Be vigilant and courageous about holding those with power accountable. Give voice to the voiceless. Recognize a special obligation to ensure that the public’s business is conducted in the open and that government records are open to inspection.

Boldly tell the story of the diversity and magnitude of the human experience. Seek nontraditional sources whose voices are seldom heard.

Avoid stereotyping. Examine your own cultural values and avoid imposing those on others.

Support the open exchange of views in news stories and among news consumers.

Distinguish between advocacy and news reporting. Analysis and commentary should be clearly labeled and not misrepresent fact or context.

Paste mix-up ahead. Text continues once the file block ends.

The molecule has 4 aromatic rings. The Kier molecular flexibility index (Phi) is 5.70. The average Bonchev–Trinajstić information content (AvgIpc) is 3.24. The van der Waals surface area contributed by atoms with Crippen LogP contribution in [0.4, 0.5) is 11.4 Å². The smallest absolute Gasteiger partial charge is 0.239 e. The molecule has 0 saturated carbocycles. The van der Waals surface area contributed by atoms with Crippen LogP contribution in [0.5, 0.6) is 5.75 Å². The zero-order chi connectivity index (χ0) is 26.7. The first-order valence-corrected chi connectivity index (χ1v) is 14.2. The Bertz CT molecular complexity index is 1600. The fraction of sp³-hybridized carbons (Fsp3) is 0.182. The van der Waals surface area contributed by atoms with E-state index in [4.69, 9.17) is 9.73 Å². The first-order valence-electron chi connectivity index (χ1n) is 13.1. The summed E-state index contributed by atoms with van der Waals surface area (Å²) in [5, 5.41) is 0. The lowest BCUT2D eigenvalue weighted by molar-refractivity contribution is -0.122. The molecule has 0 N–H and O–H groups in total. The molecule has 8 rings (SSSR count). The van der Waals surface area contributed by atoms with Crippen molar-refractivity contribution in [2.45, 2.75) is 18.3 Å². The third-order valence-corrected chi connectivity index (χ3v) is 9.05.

Distinguish news from advertising and shun hybrids that blur the lines between the two. Clearly label sponsored content.

Never deliberately distort information.

Label rumors as unconfirmed in the rare occasions it becomes necessary to report one.

Never alter or distort news images. Clearly label illustrations and re-enactments.

Never plagiarize. Disclose sources of information not independently gathered.


Minimize Harm

Ethical journalists treat sources, subjects, colleagues and members of the public as human beings deserving of respect. Journalists should:

Recognize that gathering and reporting information may cause harm or discomfort. Pursuit of the news is not a license for arrogance, irreverence or invasiveness.